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  • Comprehensive Ophthalmology, Oculoplastics/Orbit

    Review of: Epidemiologic pattern and injury mechanism of intimate partner violence–related ocular trauma in the US

    Alik M, Malik M, Ashrafi R, et al. JAMA Ophthalmology, in press 2023

    Using 2017–2019 data from the US National Trauma Data Bank, investigators assessed epidemiologic patterns of ocular trauma related to intimate partner violence (IPV).

    Study design

    This was a retrospective, cross-sectional study of more than 3 million records. Injuries were examined in relation to patient demographics, such as age, race/ethnicity, insurance, and substance misuse.


    Ocular injuries were noted in 508,976 records, of which 2598 were found to be associated with IPV. Sixty-two percent of those with IPV-related ocular injuries were women; 52% were White, 24% were Black, and 11% were Hispanic. Thirty-three percent had Medicaid as their primary insurance, and 19% had no insurance (self-pay). The most common IPV-related injuries were orbital fractures and eyelid contusion.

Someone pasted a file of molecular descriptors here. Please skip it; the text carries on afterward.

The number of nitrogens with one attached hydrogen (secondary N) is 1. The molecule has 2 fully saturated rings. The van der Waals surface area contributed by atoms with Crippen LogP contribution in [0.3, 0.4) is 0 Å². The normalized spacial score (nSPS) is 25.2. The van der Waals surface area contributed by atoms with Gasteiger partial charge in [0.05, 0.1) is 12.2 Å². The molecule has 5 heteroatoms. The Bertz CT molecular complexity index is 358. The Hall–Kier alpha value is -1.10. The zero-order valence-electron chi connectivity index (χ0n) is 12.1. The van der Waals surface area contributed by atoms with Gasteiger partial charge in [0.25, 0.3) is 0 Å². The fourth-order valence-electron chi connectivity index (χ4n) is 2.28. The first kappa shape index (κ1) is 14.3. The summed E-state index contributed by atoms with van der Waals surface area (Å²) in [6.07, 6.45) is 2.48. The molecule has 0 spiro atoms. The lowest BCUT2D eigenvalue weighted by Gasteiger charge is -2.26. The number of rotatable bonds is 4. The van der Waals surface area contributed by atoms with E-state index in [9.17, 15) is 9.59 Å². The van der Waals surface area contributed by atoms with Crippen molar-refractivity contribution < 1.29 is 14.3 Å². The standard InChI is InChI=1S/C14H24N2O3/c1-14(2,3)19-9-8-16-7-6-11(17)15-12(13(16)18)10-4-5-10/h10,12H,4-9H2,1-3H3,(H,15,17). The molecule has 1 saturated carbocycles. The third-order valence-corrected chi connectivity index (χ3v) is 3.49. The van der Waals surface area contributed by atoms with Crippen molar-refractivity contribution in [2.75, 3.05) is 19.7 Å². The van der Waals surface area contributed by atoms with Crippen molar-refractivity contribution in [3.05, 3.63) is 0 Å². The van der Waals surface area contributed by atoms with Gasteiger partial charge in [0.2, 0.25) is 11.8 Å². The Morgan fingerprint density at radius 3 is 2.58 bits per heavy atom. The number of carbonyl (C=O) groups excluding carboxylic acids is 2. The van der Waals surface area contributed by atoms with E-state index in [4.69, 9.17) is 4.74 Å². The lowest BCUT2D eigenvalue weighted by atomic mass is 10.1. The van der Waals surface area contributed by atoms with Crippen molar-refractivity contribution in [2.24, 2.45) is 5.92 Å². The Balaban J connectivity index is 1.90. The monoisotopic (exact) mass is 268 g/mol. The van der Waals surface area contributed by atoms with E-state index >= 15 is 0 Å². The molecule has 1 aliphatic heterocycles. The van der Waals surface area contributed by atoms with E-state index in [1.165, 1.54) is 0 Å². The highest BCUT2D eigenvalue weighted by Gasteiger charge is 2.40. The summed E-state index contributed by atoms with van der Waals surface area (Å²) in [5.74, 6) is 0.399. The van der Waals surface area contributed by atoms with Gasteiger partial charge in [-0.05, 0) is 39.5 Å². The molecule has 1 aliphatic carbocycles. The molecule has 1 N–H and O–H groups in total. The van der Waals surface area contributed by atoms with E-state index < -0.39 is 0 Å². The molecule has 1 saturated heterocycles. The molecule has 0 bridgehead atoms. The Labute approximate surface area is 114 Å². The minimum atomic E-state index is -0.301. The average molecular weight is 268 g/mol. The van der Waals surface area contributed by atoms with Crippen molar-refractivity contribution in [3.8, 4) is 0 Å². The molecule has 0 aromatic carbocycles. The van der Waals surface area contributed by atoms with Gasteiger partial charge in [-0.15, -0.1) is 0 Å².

Information was drawn from the National Trauma Data Bank, but the types/locations of hospitals comprising the 900+ institutions included in the data bank were not available. There may be a selection bias around which hospitals are included and which cases are submitted.

    Clinical significance

    In this study, the majority of IPV survivors with ocular injuries were female, White, and had Medicaid or no insurance. Oculoplastic surgeons and ophthalmologists may be among the first physicians to treat and recognize victims of IPV; therefore, it is important for these clinicians to keep IPV in mind when evaluating ocular trauma.

    Financial Disclosures: Dr. Anne Barmettler discloses no financial relationships.